Pigeons cooed on my window-set AC unit a year later, now a welcome lullaby in our new Chicago home. The comforter sat rumpled on our bed when my husband and I brought home our first child five weeks earlier than expected. Her skin felt like soft butter and she looked like a pink cloud. The downy gray light in the mornings showcased her rosiness and the icy green comforter. She and I smelled sweet, like ice cream, like fresh, new life. Joy opened in my overly-busy life as a medical resident physician and mother. An anxious contentedness imbued my exhaustion during the hours I spent in my Kukkula bed with my baby. My old new thing and my new new thing—together.
More life happened. We moved across the country three years later. I had another baby. I started a new job. The Kukkula fitted sheet became thin and pocked with holes. The repetitive slide of my arm under my pillow when I rolled into bed to nurse my babies in the side-lying position over the years took its toll. So threadbare that one fell swoop into bed caused a huge tear where I caught my thumb, the sound waking up my son, our second-born. The ripping sounded like the world tearing apart. In a way it was: my safeguard gaped with an irreparable gash. There was no way to heal this worsening wound. “Sorry,” I whispered. I shoved my breast in his face to lull him back to sleep.
I replaced the fitted sheets with a cheap impulse buy, patterned with multicolored polka dots. I went for cheerful, like a party. A way to help me pop out of bed in the morning. I mourned the trauma of my cotton forest against my sleep-deprived, milky body. My husband shrugged and moved on. He never needed Kukkula like I did.
The pillowcases had similar fates. I used them as rags to clean the house when the holes prevented proper pillow coverage. I still used the comforter, my favorite part of the hug. It tore last and I made a sacrifice to save it. I cut the matching flat sheet and repaired the tears on a friend’s sewing machine. I’m not a surgeon but I felt like one then, trying to suture this damage with a needle and thread. My third-born child crawled at my feet sucking on bits of cereal. I patched my fading Kukkula to feel like new again, Cheerios caught in its folds.
Years later, the refuge of Kukkula remains important even more deeply. The COVID-19 pandemic has animated an anxious nihilism in me, and for healthcare and essential workers everywhere. There are days when I am so weary from it all. Though I don’t take care of acutely-ill people with COVID, I see them for other medical needs after they’ve been discharged from the hospital. I fret about how certain patients are doing, if I’m doing enough. I address patients unhappy with their care. I smile at appreciative comments from patients and colleagues. And still, an unease sometimes hums me awake in the flutter of my Kukkula’s fading branches. I’ve frantically searched Crate & Barrel for a replacement bedding set. It doesn’t exist anymore—discontinued.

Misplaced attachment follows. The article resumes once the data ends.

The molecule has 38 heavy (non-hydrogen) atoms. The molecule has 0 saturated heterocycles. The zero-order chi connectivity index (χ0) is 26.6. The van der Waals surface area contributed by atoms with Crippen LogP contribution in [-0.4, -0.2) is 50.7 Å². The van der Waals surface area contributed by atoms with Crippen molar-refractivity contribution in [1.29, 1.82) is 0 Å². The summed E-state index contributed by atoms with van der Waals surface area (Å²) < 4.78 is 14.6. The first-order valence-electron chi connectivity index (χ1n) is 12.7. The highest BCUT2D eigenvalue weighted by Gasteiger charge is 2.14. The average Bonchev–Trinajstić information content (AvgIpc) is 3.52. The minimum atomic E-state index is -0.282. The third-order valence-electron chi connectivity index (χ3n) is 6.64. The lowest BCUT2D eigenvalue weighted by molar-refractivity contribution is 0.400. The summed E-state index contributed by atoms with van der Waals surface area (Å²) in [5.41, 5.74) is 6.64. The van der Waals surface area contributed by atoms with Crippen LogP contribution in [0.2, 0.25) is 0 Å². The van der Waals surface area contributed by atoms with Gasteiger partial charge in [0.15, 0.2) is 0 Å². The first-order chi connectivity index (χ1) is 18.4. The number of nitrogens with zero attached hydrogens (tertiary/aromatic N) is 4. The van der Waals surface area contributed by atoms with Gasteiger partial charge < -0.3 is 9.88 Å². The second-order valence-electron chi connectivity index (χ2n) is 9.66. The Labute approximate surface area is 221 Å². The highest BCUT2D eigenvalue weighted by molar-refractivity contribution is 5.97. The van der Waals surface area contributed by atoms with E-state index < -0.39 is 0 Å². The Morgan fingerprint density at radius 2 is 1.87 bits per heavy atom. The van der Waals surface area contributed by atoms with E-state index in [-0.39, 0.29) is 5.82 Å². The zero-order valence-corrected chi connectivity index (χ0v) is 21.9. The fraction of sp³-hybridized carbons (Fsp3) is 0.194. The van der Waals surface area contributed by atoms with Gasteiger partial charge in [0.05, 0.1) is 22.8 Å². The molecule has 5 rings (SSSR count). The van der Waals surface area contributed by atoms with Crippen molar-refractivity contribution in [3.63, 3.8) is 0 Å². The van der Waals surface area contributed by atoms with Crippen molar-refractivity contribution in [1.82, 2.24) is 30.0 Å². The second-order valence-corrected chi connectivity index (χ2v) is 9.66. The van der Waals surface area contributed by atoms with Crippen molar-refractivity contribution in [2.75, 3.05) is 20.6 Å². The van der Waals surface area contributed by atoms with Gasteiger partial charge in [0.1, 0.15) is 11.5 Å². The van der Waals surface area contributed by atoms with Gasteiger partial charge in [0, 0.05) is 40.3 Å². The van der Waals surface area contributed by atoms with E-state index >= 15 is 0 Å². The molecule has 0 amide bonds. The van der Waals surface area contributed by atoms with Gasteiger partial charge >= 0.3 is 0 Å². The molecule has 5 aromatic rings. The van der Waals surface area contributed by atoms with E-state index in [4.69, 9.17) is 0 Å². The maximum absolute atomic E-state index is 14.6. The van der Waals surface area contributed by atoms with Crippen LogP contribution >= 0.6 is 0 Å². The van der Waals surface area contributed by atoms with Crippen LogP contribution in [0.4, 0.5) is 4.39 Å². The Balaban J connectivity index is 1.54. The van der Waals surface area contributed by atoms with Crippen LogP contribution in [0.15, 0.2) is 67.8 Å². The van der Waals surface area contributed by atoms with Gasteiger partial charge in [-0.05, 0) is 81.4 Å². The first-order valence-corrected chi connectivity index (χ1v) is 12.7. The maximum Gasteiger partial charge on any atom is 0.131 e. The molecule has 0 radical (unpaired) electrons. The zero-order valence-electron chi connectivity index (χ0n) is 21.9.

But I continue. I stare at the computer screen at work. One phrase is in italics and the next line is not. The pattern of text continues. If I blur my vision a little, the rehabilitation interdisciplinary care note has the same houndstooth pattern on some rarely-used sheets stuffed in my messy linen closet. The zigged-zagged angles poke me. They feel like the shrill of my pager.
My career has evolved since Kukkula has joined my family. I am older and more experienced. I don my face mask and shield at the hospital, speaking to patients louder and more muffled than I did years ago, hoping we understand each other. We find connections though anxiety, fear, and grief rustle constantly during this pandemic. We have hope in vaccinations. If we are lucky, we find peace in little places.
My scruffy Kukkula edges in, with curves and curls, light cool green with a sun print of fluttering leaves. It usurps the hardness, the splinters. The white of the shadows is the opposite of the ominous darkness lurking in corners of my anxiety, in patients’ rooms wrestling with illness. Kukkula pushes me to climb through my sweet rill of sleep, a potion to refresh and reconfigure my goings-on. My compassion rouses from its hibernation. My hill to help climb a mountain.
I continue to patch threadbare holes with new parts of me and the remnant flat sheet. No checklist. No irritating birdsong. Watching children grow. Helping patients with their medical care. Kukkula scoops me, and others, into a years-long hug. I pull the comforter over my youngest daughter on her bed. She sleeps, cocooned in light silhouettes when I curl up next to her and dream.
Elisabeth Preston-Hsu is a Physical Medicine and Rehabilitation physician in clinical practice in Atlanta, Georgia. Her writing has appeared or will appear in Bellevue Literary Review, Chicago Quarterly Review, North American Review, and others. Recently, she was a finalist in New Letters’ Robert Day Award for Fiction in 2021 and a runner-up in North American Review’s Hearst Poetry Prize 2022, judged by Natalie Diaz. Find her on Instagram @writers.eatery.